Holographic Storage Gets Delayed to Late 2009, Just One Step Closer to Vaporware

Paul Lilly

While InPhase Technologies and its holographic storage solution has a long ways to go before it reaches Duke Nukem status for a laughably late product, the promised technology is beginning to smell a lot like vaporware. The company has been promising a holographic drive since early 2005, and now nearly four years later, InPhase has pushed back it's first drive ship date until late 2009.

On paper, the technology looks tantalizing. By altering the angle of lasers, data stored as holograms can be read or written and can co-exist in the same physical space. This translates into huge amounts of data to the tune of 800GB and even 1.6TB discs, according to the company's 3-generation roadmap.

The technology requires highly sophisticated and precise optics, development of which has been at the heart of the delays. InPhase had intended to ship it's first $18,000 drive in December, but in sorting out a last minute development problem, the company instead ended up laying off part of its workforce. Rumors suggest that as many has half of InPhase's staff may have been given a pink slip earlier this year.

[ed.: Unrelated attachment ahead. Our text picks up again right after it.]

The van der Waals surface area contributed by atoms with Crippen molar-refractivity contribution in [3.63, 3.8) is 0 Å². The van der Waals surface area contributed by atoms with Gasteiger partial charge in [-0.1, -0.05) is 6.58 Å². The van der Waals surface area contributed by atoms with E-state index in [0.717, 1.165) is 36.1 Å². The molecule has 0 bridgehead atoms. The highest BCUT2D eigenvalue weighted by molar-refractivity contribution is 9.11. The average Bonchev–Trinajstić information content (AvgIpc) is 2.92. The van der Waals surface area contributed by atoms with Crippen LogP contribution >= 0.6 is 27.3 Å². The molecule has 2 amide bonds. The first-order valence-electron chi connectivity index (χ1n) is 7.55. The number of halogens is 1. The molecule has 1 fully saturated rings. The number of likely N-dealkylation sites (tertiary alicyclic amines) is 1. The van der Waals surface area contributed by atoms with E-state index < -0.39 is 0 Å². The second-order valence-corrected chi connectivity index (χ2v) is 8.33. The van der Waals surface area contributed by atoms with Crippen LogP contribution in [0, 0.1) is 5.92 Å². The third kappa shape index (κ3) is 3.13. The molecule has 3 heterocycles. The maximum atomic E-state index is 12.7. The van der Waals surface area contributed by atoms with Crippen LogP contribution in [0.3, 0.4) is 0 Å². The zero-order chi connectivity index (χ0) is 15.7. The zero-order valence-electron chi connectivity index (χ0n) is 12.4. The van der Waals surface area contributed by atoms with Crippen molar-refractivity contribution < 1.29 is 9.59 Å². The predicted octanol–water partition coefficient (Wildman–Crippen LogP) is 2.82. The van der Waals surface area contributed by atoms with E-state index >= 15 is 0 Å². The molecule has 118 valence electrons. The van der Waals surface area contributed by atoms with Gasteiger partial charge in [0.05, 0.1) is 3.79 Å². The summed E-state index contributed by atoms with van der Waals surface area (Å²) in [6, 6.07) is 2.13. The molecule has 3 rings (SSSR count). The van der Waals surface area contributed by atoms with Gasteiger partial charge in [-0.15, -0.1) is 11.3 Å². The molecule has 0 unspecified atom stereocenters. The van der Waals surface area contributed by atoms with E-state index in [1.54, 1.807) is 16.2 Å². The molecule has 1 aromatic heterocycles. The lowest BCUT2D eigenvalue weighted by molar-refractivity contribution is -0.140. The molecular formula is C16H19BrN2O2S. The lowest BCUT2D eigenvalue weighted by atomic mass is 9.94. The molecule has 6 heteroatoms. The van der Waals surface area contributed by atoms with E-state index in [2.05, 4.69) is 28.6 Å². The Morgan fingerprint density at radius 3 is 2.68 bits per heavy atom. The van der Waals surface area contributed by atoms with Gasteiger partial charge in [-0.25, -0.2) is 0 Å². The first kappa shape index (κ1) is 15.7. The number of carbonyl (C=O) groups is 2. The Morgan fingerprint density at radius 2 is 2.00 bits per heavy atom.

So here's the big question: Which will come first, Duke Nukem Forever or holographic storage? Hit the jump and give us your prediction.

Image Credit: InPhase Technology

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